- Books in Print
- Zines Etc.
Papers Printers Use
When I began printing, paper was everywhere. In the Bay Area there was Amsterdam Art and the store at the San Francisco Art Institute, both of which have since permanently closed. When I returned to New York there was the paper-lover’s mecca of New York Central Art Supply in which you could see, and touch!, over a thousand papers from around the world. A bit further downtown, Dieu Donné Papermill still made sheets to order and had samples on panels for passersby to muse over for inspiration. Kate’s Paperie was just around the corner from them, selling paper as if it was a semiprecious commodity. And it was.
It was in these stores that I learned about paper, how it draped, the weight of it, its tooth and texture. But as in the Bay Area, so in the five boroughs: New York Central and Kate’s have gone the way of the Dodo, Dieu Donné the way of the art world. Now the paper that is available is closed up in drawers, lorded over by untrained staff at places like Blick Art Supply, or shuttered altogether from view at impenetrable fortresses like Talas. The paper that is available is to be viewed on monitors, to be guessed at, to be zoomed-in on.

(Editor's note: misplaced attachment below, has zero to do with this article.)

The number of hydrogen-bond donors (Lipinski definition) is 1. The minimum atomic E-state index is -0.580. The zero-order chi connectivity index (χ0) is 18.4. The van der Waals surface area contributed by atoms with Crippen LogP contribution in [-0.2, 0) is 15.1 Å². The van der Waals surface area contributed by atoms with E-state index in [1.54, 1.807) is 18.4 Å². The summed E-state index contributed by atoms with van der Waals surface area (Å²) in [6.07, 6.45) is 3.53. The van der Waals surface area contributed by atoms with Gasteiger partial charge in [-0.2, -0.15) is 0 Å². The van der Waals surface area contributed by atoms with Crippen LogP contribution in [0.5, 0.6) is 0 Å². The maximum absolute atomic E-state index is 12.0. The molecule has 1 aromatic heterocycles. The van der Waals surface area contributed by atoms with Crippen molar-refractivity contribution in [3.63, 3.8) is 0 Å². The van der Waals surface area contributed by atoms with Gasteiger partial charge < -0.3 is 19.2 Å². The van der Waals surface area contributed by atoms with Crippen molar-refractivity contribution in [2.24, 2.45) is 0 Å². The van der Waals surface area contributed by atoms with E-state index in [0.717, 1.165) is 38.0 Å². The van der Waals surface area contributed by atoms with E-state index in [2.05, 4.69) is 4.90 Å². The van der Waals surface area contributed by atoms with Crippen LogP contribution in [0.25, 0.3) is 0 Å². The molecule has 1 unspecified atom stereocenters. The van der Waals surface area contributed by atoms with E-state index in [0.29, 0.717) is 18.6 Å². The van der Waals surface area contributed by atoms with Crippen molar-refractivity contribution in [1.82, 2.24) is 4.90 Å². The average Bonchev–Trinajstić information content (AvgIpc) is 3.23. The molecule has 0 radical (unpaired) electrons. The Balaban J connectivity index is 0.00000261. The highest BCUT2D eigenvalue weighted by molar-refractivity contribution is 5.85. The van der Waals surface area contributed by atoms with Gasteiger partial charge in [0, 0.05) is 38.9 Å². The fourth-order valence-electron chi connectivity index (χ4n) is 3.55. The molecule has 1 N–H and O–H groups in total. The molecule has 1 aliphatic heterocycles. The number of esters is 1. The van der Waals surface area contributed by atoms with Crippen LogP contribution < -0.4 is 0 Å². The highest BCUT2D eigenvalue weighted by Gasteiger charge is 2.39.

As if the situation was not bad enough, papermills are closing, favored sheets are being discontinued, and papermakers are retiring (imagine, a craftsperson retiring!). The outlets are dwindling and the resources attenuating. A natural phenomenon, I suppose, when dealing with something so radically out of step with the state of the world: a book.
In this most recent volume from Artless Lemur, seventeen contemporary book printers talk about what papers they use and why and how they use them. En masse, the responses are not without an elegiac air. But paper persists, and inside this little booklet is a wealth of practical experience about which papers are worth a closer look.
Ines von Ketelhodt